Guillain-Barré (say "ghee-YAN bah-RAY") syndrome is a nerve problem. Your child may have been ill or had an infection. While the body's own defences (immune system) were fighting off the illness, the nerves were damaged. Guillain-Barré syndrome makes your child's muscles weak and leaves your child feeling numb or tingly. Many people with this syndrome do not get worse than that. But some people with Guillain-Barré syndrome may not be able to move their limbs.
Some people with Guillain-Barré syndrome need to go into the hospital because the muscles become so weak that it may be hard to walk or breathe. If your child cannot move at all, he or she may have treatment to help breathe, drink, and eat.
With time, your child should start feeling stronger. But it may be several months before he or she can return to everyday activities. During that time your child may need therapy to help regain the ability to walk and talk. Your child may continue to feel tired even after he or she no longer has Guillain-Barré syndrome.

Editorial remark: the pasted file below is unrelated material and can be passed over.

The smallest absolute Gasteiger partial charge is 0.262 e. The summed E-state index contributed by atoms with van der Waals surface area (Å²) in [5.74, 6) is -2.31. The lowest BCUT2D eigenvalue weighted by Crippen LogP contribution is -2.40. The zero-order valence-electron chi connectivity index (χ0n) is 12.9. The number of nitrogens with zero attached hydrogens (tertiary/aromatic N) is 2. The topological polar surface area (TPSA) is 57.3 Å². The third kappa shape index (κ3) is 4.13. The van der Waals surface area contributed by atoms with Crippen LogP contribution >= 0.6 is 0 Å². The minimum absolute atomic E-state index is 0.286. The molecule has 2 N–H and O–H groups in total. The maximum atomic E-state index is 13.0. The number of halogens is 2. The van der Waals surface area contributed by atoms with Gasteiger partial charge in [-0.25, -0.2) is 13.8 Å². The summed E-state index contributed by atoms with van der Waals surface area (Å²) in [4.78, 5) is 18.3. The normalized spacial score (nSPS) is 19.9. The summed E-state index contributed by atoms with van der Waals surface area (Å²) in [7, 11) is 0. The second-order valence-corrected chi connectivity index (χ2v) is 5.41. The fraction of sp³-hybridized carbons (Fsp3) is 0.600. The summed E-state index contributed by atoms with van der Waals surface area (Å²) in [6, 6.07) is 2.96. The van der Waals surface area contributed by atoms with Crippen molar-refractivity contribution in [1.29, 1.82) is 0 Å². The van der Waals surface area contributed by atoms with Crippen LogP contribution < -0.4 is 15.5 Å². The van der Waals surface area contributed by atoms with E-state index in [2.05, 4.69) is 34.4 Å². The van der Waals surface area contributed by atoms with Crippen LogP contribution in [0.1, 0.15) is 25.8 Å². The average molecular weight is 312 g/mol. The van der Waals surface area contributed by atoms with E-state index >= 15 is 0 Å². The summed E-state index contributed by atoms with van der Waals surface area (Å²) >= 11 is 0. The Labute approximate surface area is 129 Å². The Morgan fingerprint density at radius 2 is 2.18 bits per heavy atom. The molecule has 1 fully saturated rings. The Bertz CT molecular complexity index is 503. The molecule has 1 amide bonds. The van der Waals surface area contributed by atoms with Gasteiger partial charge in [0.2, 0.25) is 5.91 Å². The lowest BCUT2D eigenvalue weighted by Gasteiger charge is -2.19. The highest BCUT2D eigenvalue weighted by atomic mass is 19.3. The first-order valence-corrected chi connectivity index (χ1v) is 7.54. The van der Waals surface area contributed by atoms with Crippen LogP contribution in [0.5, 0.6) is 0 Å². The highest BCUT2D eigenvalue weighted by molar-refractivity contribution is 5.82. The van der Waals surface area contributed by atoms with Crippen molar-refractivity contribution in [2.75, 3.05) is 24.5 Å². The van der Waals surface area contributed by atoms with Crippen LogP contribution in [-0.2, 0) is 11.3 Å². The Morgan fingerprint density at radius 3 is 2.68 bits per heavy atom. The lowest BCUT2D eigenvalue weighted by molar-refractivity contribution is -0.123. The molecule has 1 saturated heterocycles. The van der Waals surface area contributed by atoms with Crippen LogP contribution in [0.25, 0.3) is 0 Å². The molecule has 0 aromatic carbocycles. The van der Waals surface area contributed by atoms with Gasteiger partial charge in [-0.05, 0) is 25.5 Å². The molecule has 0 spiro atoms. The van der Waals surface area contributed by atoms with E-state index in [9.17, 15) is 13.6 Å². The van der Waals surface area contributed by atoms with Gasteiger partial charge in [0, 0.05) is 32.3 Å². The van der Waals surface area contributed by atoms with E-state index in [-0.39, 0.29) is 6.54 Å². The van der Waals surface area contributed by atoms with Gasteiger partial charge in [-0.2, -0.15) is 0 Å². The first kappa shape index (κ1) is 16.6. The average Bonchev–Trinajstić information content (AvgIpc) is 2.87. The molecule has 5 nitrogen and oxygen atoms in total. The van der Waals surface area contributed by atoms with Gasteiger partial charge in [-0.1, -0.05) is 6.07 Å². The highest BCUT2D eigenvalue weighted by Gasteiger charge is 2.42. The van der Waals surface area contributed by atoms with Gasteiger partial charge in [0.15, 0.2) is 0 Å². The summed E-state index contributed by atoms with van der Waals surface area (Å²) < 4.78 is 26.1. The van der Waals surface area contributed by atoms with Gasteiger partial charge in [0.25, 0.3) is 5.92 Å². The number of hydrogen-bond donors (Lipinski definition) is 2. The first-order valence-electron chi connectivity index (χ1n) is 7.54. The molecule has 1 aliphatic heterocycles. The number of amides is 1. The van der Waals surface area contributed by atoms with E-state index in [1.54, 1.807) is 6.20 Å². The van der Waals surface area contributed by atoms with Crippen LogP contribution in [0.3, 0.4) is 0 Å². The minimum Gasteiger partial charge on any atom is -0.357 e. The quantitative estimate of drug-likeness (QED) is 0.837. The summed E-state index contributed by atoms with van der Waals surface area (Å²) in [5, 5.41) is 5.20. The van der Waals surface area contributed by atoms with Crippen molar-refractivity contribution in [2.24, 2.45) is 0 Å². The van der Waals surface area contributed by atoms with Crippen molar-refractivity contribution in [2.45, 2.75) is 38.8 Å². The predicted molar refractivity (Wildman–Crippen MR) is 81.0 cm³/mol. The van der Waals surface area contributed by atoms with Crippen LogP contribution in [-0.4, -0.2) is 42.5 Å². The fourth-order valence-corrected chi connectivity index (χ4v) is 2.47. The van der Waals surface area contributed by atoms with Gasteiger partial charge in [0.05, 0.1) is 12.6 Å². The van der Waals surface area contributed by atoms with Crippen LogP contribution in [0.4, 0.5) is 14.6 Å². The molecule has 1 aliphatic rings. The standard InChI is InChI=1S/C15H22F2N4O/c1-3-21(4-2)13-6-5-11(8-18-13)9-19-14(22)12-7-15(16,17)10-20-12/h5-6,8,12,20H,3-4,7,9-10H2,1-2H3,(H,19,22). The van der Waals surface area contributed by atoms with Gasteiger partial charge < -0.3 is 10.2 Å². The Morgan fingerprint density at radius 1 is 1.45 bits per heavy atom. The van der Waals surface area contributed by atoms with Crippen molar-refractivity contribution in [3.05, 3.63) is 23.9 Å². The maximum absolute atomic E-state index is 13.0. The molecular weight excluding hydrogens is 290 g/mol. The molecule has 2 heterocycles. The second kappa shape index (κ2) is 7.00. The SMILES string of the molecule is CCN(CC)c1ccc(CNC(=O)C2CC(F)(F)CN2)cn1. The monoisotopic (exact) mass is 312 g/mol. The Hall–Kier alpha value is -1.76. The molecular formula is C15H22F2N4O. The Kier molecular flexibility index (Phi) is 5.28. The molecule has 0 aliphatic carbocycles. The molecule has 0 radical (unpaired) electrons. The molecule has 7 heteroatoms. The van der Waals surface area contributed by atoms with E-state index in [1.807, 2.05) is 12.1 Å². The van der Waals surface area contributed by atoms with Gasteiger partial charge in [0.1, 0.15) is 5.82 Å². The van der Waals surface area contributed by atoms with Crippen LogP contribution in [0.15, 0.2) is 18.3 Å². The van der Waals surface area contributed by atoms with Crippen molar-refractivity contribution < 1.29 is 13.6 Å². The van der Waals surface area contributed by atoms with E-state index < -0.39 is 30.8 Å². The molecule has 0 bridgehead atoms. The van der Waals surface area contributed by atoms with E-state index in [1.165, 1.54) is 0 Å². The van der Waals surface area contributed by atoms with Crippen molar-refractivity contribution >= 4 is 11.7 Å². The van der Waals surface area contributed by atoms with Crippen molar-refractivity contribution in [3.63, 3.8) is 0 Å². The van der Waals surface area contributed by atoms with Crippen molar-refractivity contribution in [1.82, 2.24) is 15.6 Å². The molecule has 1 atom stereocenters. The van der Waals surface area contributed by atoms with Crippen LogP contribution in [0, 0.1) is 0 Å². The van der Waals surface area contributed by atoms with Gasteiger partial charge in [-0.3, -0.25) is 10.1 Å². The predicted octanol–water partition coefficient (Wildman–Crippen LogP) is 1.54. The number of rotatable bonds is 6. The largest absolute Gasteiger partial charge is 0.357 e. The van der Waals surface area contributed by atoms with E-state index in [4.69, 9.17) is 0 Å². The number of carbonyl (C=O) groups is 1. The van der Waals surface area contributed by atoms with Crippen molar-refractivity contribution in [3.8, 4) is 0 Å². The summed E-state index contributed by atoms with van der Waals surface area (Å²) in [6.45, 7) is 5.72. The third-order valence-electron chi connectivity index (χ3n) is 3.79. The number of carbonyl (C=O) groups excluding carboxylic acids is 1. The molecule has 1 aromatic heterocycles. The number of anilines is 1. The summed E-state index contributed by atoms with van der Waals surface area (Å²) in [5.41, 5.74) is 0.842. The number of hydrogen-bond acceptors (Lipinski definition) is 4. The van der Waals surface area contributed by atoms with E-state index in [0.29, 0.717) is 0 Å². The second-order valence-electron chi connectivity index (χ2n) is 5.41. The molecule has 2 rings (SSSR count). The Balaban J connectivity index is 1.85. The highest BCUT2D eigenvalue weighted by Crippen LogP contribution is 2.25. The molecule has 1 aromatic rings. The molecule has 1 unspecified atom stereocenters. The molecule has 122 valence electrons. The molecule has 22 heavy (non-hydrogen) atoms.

Follow-up care is a key part of your child's treatment and safety. Be sure to make and go to all appointments, and call your doctor or nurse call line if your child is having problems. It's also a good idea to know your child's test results and keep a list of the medicines your child takes.
Call 911 anytime you think your child may need emergency care. For example, call if:
Watch closely for changes in your child's health, and be sure to contact your doctor or nurse call line if:
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Current as of: June 4, 2018
Adam Husney, MD - Family Medicine
& Martin J. Gabica, MD - Family Medicine
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